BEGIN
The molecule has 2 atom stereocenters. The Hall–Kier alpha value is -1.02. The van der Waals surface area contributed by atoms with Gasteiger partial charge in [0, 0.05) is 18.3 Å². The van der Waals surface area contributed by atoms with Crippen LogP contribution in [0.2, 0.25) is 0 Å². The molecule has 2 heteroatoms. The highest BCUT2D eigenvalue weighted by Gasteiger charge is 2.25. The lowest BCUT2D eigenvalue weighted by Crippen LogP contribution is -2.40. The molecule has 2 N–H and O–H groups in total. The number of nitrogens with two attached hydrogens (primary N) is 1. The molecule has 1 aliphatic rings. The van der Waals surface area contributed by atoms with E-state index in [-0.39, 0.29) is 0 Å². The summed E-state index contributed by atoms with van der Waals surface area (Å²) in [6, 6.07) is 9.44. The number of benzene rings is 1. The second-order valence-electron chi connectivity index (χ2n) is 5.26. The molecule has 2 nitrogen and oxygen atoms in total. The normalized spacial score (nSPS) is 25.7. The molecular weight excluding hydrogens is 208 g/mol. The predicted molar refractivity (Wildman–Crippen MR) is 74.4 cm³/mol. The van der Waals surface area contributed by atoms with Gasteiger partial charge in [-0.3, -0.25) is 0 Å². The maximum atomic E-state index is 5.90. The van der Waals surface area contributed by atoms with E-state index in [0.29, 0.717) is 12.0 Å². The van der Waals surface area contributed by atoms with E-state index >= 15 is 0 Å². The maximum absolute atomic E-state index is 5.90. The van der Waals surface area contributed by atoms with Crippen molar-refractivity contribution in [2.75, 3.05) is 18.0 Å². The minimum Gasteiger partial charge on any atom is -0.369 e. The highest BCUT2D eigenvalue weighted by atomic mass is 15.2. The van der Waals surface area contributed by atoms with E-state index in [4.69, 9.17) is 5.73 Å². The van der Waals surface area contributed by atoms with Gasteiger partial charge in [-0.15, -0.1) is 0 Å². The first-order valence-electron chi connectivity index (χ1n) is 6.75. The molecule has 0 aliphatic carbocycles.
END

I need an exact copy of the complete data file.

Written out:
The molecule has 2 atom stereocenters. The Hall–Kier alpha value is -1.02. The van der Waals surface area contributed by atoms with Gasteiger partial charge in [0, 0.05) is 18.3 Å². The van der Waals surface area contributed by atoms with Crippen LogP contribution in [0.2, 0.25) is 0 Å². The molecule has 2 heteroatoms. The highest BCUT2D eigenvalue weighted by Gasteiger charge is 2.25. The lowest BCUT2D eigenvalue weighted by Crippen LogP contribution is -2.40. The molecule has 2 N–H and O–H groups in total. The number of nitrogens with two attached hydrogens (primary N) is 1. The molecule has 1 aliphatic rings. The van der Waals surface area contributed by atoms with E-state index in [-0.39, 0.29) is 0 Å². The summed E-state index contributed by atoms with van der Waals surface area (Å²) in [6, 6.07) is 9.44. The number of benzene rings is 1. The second-order valence-electron chi connectivity index (χ2n) is 5.26. The molecule has 2 nitrogen and oxygen atoms in total. The normalized spacial score (nSPS) is 25.7. The molecular weight excluding hydrogens is 208 g/mol. The predicted molar refractivity (Wildman–Crippen MR) is 74.4 cm³/mol. The van der Waals surface area contributed by atoms with Gasteiger partial charge in [-0.3, -0.25) is 0 Å². The maximum atomic E-state index is 5.90. The van der Waals surface area contributed by atoms with E-state index in [0.29, 0.717) is 12.0 Å². The van der Waals surface area contributed by atoms with E-state index >= 15 is 0 Å². The maximum absolute atomic E-state index is 5.90. The van der Waals surface area contributed by atoms with Crippen molar-refractivity contribution in [2.75, 3.05) is 18.0 Å². The minimum Gasteiger partial charge on any atom is -0.369 e. The highest BCUT2D eigenvalue weighted by atomic mass is 15.2. The van der Waals surface area contributed by atoms with E-state index in [4.69, 9.17) is 5.73 Å². The van der Waals surface area contributed by atoms with Gasteiger partial charge in [-0.15, -0.1) is 0 Å². The first-order valence-electron chi connectivity index (χ1n) is 6.75. The molecule has 0 aliphatic carbocycles.